You've got to hand it to the newspaper industry. For a business that's supposedly in decline and fast approaching obsolescence, these guys continue to prove themselves invaluable day after day.
Take yesterday, for instance, when paper-of-record The Washington Post reported that the U.S. Navy is gearing up to reoffer contracts to build its new Littoral Combat Ship (LCS). And who got the coveted invites to rebid, you ask? Raytheon
Nope. General Dynamics
- Congress upping the ceiling on what it's willing to pay per LCS, to $460 million; and
- Sweetening the pot -- the best bidder gets to build two of the new boats, while the other guy has to be satisfied with just one. (Albeit, with the Navy planning to eventually float 55 of the craft, it's a safe bet that both companies will eventually get their fair share of the pie.)
All of which becomes even more interesting in light of another story reported in the Post earlier this week. Citing a report out of the Government Accountability Office Monday, the Post described how among contracts performed by the nation's major defense contractors, "95 major systems have exceeded their original budgets by a total of $295 billion, bringing their total cost to $1.6 trillion, and are delivered almost two years late on average."
Digging deeper into the GAO's 205-page report, the Post advises that the average defense program in 2007 cost taxpayers 26% more than initially estimated and was delivered 21 months late. Examining a few high-profile projects, the GAO noted that the first two LCS models will eventually cost more than twice their initially estimated $472 million. Less expensive, but still pricey, are Lockheed's Joint Strike Fighter (36% over budget) and Boeing's
Ouch, indeed. Now to be fair, General D and its brothers-in-arms-manufacturing don't carry all the blame for these problems. There's more than enough blame to share with the military that doles out the contracts in the first place. Blame for:
- Asking defense contractors to develop weapons systems utilizing technologies that don't yet exist, which seems guaranteed to produce inaccurate estimates in the bidding.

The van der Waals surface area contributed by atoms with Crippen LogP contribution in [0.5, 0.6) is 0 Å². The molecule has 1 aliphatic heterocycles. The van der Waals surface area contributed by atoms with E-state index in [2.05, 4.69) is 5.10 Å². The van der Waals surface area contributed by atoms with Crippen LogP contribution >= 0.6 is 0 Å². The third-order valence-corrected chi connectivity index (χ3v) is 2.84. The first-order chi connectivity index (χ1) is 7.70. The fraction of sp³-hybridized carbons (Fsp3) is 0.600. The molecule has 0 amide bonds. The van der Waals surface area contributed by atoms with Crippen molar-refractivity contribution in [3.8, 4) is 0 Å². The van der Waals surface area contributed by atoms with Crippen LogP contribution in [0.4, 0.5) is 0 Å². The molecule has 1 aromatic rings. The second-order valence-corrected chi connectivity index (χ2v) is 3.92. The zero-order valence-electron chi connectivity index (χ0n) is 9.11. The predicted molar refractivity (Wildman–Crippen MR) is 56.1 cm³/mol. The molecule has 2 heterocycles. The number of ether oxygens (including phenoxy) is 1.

- Moving the goalposts forward, backwards, and sideways over the course of a contract's execution. With billions of taxpayer dollars to play with, U.S. generals act like kids set loose in a candy store with Daddy's AmEx card and told to buy whatever they want. After initially asking for one thing, the military peppers its contractors with requests for upgrades and modifications as a project progresses -- forcing defense contractors to stop, reverse work they've already done, do new work and ... incur additional costs.
- And finally, let's also not forget that the military deserves blame for accepting bids at face value, then awarding contracts to the very companies that GAO tells us have been off on their estimates by orders of magnitude in the past.
Now that I've had my say from the overtaxed taxpayer's perspective, allow me to clamber off my soapbox and view this from a ground-level investor's point of view. The view from down here, I must say, looks mighty profitable.
Decades' worth of consolidation in the military-industrial complex has left us with an exceedingly sparse field of firms big enough, and technologically proficient enough, to take on the projects the Pentagon needs done. The fact that the Navy turned around this week and begged the same two firms, who failed to control costs on the LCS program a few months ago, to give it another try illustrates the situation perfectly: There's a lot of defense work to be done and precious few companies to choose from to do it.
Now throw in the fact that, wolf-like, these firms hunt in packs. A Lockheed, or a Boeing, or an SAIC
For an investor in a defense contractor, you can't get much closer to guaranteed profits than this.